Bench & Bar Kentucky, Vol. 68, No. 4, p. 36, July 2004
1 Pages Posted: 8 Aug 2006
"Long is not wrong," says Terri LeClercq, but short and simple is easier to understand and retain. Writing short and (mostly) simple sentences helps break complex ideas into smaller pieces that are more easily understood. Legal concepts can be difficult enough without the added complexity of stultifying prose.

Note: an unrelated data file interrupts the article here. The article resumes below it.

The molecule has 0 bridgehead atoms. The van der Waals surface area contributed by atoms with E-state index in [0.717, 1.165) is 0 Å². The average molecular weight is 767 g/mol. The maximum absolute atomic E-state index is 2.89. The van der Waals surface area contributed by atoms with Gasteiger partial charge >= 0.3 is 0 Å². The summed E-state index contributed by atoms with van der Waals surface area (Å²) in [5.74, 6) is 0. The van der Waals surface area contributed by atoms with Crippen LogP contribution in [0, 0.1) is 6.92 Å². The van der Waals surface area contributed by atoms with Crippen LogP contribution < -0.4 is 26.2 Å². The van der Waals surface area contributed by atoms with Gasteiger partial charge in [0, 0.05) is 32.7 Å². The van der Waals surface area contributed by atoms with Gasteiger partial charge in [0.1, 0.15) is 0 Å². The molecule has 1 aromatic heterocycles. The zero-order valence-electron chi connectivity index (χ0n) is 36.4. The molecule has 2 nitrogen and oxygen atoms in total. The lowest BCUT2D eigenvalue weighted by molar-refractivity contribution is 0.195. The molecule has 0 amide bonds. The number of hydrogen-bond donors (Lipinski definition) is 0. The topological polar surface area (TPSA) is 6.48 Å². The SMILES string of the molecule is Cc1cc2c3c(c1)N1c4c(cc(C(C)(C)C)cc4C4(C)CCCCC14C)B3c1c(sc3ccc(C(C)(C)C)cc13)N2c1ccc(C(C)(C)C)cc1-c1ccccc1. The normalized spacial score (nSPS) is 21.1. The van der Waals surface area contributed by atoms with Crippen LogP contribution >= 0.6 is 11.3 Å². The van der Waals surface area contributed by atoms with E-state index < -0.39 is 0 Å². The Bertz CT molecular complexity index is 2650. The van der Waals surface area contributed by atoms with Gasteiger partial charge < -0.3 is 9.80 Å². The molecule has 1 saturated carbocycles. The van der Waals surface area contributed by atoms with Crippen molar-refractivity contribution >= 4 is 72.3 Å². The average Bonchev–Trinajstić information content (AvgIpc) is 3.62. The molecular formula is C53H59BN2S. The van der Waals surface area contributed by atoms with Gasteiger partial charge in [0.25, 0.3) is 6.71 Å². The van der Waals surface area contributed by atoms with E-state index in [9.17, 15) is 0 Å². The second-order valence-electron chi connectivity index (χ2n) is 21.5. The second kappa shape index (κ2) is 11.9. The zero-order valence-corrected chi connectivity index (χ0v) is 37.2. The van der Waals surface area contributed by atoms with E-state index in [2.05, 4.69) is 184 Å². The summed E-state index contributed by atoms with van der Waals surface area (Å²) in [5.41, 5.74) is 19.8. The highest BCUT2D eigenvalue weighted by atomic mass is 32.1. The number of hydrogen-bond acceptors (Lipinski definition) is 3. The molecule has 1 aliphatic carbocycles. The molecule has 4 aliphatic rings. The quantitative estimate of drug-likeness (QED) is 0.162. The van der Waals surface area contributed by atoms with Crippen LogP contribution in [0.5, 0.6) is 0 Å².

This essay provides five tips for creating persuasive, memorable sentences.
First, keep it short ("I have a dream."). Length often comes from qualifiers that hide or dilute the primary message. Second, increase writing density. Third, use semicolons, and colons with numbered lists, to signify close relationships between or among ideas. Fourth, keep introductory clauses short. Fifth, avoid long clauses (or strings of clauses) separating the subject from the verb.
Keywords: Legal writing, sentence, prose, persuasion, clause
JEL Classification: K00
Suggested Citation: Suggested Citation